My Asteroids Hurt

I recently saw one of this summer's blockbuster movies, "The Day After Tommorow." It was an okay flick, rooting a majority of it's story on fact, while embellishing the details quite a bit. The acting in the movie was suspect at best, and the story - though filled with holes - was so-so, but the effects (minus the wolves) were spectacular. All, in all, not bad... but it was the marketing machine behind this movie that made it so much money. Ahhhh, the power of marketing.

Today, I was flipping channels on tv, and ran across a movie made in 1998 called "Ice." It's a Sci-Fi Channel Original, which means low budget. The story goes like this (taken from scifi.com):

Following a devastating natural disaster, Earth's northern hemisphere plunges into a new ice age that drops temperatures to 70 degrees below zero. As civilization breaks down and havoc erupts, a group of Los Angeles residents attempts to escape the city via ship in the hope of reaching warmth on the other side of the equator.

Sounds familiar. What's worse is a scene where people trapped inside a building are trying to stay warm. To do so, they decide to burn books. While grabbing a stack of books to burn, one man refuses to burn several of the books handed to him because of their meaning to civilization. Hmmmmm... Emmerich (director of "The Day After Tomorrow"), correct me if I'm wrong, but wasn't there a scene similar to this in YOUR movie? Nah, couldn't be.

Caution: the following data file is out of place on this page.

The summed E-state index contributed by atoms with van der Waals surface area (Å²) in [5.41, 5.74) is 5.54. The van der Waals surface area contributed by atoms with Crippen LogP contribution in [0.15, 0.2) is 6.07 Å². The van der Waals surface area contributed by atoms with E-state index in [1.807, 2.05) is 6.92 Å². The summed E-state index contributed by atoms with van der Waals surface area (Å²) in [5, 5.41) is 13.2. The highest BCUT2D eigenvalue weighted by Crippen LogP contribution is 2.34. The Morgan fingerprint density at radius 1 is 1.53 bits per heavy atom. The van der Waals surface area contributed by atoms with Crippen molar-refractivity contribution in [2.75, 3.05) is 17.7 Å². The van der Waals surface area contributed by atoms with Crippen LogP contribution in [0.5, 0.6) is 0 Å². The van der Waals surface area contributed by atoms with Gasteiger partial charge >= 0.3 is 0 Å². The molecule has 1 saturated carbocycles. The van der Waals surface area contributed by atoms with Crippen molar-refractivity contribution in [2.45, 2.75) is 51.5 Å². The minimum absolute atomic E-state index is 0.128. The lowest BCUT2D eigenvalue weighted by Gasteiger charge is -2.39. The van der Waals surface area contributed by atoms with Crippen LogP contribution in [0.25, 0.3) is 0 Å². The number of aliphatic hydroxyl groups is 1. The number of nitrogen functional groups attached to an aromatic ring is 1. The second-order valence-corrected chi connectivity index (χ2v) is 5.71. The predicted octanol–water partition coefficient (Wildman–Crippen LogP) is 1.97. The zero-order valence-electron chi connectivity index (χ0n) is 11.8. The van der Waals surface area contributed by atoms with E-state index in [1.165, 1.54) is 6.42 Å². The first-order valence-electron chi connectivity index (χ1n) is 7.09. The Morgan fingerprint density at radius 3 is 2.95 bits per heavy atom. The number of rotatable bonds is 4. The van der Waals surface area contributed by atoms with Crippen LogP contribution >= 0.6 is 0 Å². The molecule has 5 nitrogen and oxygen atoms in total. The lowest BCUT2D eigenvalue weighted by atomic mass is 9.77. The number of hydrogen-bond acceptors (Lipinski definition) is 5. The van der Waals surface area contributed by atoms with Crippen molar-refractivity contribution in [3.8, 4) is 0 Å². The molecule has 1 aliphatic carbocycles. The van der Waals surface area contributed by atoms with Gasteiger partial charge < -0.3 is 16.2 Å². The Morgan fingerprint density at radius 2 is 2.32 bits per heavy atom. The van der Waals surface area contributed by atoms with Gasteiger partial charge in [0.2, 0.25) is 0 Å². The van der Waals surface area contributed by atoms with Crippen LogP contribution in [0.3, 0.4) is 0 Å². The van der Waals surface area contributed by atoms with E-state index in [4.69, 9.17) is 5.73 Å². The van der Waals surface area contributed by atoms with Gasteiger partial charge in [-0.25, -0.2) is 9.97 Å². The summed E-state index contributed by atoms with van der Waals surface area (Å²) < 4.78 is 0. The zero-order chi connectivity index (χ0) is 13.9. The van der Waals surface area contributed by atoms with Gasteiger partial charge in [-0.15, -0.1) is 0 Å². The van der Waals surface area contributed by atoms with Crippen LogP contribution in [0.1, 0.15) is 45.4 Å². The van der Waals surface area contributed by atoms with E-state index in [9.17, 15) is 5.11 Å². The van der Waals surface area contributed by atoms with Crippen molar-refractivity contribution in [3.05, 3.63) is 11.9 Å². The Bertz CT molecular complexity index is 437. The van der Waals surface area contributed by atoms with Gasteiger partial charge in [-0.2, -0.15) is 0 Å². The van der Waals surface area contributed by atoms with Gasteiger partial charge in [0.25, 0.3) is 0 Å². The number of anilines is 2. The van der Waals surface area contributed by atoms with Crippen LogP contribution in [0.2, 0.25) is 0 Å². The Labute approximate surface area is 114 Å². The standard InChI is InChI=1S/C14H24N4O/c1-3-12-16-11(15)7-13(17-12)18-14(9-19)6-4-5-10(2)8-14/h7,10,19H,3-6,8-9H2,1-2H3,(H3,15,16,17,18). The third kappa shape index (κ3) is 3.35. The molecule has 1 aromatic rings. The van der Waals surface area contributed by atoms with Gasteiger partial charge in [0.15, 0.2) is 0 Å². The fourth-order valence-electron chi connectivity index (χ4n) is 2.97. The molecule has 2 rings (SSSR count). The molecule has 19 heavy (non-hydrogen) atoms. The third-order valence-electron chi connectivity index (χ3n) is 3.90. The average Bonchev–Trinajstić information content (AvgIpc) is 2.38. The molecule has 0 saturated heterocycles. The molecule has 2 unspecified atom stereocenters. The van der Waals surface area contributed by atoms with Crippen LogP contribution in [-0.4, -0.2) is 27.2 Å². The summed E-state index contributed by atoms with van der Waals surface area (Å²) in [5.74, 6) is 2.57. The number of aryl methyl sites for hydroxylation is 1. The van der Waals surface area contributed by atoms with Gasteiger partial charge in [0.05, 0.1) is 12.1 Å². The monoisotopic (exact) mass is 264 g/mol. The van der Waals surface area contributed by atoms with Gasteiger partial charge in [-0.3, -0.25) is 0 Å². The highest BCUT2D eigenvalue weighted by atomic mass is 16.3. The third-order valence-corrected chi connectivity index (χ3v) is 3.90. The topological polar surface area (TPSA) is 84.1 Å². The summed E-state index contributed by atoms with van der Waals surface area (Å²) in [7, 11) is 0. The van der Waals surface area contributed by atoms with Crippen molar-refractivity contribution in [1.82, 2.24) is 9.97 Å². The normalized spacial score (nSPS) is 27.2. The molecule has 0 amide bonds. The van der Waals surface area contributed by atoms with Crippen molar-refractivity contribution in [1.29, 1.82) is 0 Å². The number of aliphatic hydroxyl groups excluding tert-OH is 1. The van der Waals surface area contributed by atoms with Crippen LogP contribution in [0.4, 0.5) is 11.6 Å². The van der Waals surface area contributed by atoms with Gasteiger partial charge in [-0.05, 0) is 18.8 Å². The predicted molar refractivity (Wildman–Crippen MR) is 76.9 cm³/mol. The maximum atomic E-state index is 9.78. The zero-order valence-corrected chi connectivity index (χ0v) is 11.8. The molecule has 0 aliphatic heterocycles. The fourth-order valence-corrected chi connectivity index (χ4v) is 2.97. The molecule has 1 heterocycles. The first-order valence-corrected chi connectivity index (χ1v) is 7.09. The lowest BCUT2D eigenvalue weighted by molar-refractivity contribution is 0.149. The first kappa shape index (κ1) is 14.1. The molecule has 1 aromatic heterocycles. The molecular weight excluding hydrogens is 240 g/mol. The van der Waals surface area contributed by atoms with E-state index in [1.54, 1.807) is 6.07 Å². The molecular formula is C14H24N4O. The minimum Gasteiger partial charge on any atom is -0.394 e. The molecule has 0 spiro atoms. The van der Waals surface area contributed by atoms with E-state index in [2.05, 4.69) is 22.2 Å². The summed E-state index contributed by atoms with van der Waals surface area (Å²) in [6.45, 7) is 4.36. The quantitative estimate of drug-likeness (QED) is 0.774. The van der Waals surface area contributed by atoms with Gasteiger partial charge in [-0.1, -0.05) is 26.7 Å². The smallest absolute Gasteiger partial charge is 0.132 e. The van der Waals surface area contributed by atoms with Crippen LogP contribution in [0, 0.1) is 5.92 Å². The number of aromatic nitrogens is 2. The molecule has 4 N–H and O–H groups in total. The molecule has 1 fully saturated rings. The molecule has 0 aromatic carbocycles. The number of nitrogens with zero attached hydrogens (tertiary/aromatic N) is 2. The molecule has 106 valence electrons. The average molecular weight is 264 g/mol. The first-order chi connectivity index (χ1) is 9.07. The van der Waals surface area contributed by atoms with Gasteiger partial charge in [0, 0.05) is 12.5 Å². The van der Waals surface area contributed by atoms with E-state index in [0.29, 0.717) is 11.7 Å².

And, as if there isn't enough doom and gloom on the Sci-Fi Channel, tonight a new Sci-Fi Original airs:

It's "The Day After Tomorrow" tonight! After an asteroid strike throws the entire northern hemisphere into a new ice age, a family man tries to use a top-secret, experimental satellite to locate his missing wife and daughter. Unfortunately, there are those more than willing to kill to keep the satellite's true nature to themselves.

What is it with this whole "new ice age" concept that has movie makers drooling? Are we so fascinated with our past, and how we think it all occurred, that we must make movies depicting a "new" version in the current world? If that's the case, then I'm gonna be r-i-c-h. I present to you, my NEW movie idea:

Directly after 133,000 asteroids fall to the Earth, crushing the entire country of Canada, the dinosaurs have returned, but quickly die from cold in North America's (specifically Iowa and New Hampshire) new ice age. While a group of boy scouts and a mime try to escape a mall full of flesh-craving zombies, John F. Kennedy is shot during a parade in Dallas, throwing what's left of America into utter chaos. Emmanuel Lewis ("Webster") stars along side the great magician, Teller ("Penn & Teller").

+ original post date: June 12, 2004 07:24 PM
+ categories: Movies


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